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Geo Exam

4 ways to compare Canada to other countries? Area, population, population density, wealth
How do you calculate population density? Population/area
How do you measure the wealth of a country? GDP per capita (Gross Domestic Product per person)
GDP It is the value of all the goods and services produced in a country in a year.
Topographic Map It is a map that allows you study a small area of the earth's surface eg. elevation map.
Thematic Map A map in which one topic is emphasized eg. subway map.
General Purpose Map Allows for a broad understanding eg. atlas map.
Map A representation of the Earth's features on a flat surface using sympols and colours.
5 map requirements Title, legend, scale, directions, borders
Title Identifies the area shown.
Legend Explains the meaning of symbols and colours
Scale Compares the distance on the map with the distance in the real world allowing a reader to calculate distance on the map.
Directions Shown either by a direction arrow, or by longitude and latitude.
Borders Separate the map and the information.
Map projections Maps are all slightly inaccurate becasue the earth is round and maps are flat.
Mercator projection One of the oldest map styles of the world. It was designed to make sea-Bourne navigation very easy. Its longitude lines and latitude lines are equally spaced between each other. Makes north, south poles and Canada seem huge.
Winkle-Tripel projection A compromise projection that isn't very good for navigating but tries to show the earth as it appears.
Alphanumeric grid Uses letters and numbers to identify squares in a grid pattern (used on a road map).
Four Digit Grid Reference Each vertical line is called an easting and runs from the top to the bottom of the map and is idenified by a 2 digit number. The easting is a column to the right of the line. The numbered lines that run horizontally are called the northings and refer to t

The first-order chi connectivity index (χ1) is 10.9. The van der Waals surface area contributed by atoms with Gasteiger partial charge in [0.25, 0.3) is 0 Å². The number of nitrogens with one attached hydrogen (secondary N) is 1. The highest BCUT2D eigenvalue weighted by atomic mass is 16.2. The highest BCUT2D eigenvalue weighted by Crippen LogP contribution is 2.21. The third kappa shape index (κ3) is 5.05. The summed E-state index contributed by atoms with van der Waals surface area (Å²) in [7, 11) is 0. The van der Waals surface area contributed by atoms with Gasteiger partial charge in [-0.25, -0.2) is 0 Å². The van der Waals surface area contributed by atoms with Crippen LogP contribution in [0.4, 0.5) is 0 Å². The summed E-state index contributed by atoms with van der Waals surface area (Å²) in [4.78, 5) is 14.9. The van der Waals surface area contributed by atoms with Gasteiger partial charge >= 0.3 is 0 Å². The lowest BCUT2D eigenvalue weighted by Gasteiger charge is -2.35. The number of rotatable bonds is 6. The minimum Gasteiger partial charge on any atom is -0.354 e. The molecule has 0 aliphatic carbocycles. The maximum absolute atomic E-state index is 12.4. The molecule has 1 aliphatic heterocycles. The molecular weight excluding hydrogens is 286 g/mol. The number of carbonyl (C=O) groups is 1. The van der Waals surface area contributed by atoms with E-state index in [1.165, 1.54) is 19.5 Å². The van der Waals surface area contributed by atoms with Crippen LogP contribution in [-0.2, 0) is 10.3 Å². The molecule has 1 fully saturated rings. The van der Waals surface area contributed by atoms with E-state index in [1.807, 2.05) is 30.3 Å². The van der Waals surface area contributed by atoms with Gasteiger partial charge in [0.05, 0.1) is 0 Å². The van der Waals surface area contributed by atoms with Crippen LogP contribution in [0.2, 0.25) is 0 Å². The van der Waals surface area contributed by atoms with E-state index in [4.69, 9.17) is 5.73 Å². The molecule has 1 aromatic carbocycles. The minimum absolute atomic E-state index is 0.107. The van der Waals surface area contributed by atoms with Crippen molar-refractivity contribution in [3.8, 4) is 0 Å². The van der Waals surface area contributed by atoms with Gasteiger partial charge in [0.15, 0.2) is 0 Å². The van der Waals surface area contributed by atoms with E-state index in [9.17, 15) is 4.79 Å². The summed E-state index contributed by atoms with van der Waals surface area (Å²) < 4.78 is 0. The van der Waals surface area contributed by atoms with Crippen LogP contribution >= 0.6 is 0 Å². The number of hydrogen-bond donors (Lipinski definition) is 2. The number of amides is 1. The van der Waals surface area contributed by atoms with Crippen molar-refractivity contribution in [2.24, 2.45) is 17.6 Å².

Military Grid Reference A series of lines on a map that can be used to locate any place on a map.
Six Digit Grid Reference Method to locate an exact point within a grid square on a map by using a 6 point reference.
How long does it take for the earth to rotate 360 degrees? Once every 24 hours
How many time zones are there? 24 each with a one hour difference
A full 24 hour rotation passes through 360 degrees, so 1 hour is measured in how many degrees? 15 degrees
All places in the same time zone... Have the same time
Prime meridian Is a line of longitude on maps that joins the north and south poles and runs through Greenwich, England. Longitude is measured 180 degrees east and 180 degrees west from this line (0) degrees.
Canadian time zones Pacific standard time (-3), mountain standard time (-2), central standard time (-1), eastern standard time (0) and atlantic standard time (+1)
Scale It shows the relationship between the size of an object (e.g., a lake or a section of highway) in real life and its size drawn on the map. Maps can be described as either large scale or small scale.
Small Scale Maps It shows a small amount of detail in a large area. They are used to show more general information such as physical, political, or economic information. Wall maps of the world or Canada, along with road maps are examples of small scale maps.
Large Scale Maps It shows a large amount of detail in a small area. They are used for more detailed tasks, such as residential planning and military operations. 1:50 000 means that 1 cm on the map represents 50 000 cm (or 500 meters) on the Earth's surface.
Direct Statement Scale It uses words to describe the relationship between a distance on the map and a specific distance on the earth's surface. It uses Here and There. For example, the distance between Here and There is 30 km.
Line Scale It is a special kind of ruler that is divided into units of distance. Another name for line scale is linear scale.
Representative Fraction Scale (RF) It shows the relationship between one of any unit on the map and one of the same units on the ground.
Longitude Distance east and west of the Prime Meridian measured in degrees.
Latitude Distance north and south of the Equator measured in degrees.
Aerial photos Vertical photos taken by an aircraft or satellite and is an important tool in geographical research.
Stereo pair Two overlapping aerial photos taken by an aircraft in rapid succession by a high speed camera.
Advantage of stereo pair photos Using a stereoscope to view the photos, you see the images in 3 dimensions (length, width and height) so you can see more than a regular photgraph.
Remote sensing A technolgoy for studying the earth by using images and photos taken by aircraft or satellites.
Satellite images Cover very large areas but show less detail than aerial photos (reverse for aerial photos).
Five uses of remote sensing To study weather, manage agriculture, monitor forests, keep maps current, see ice patterns.
Created by: knobit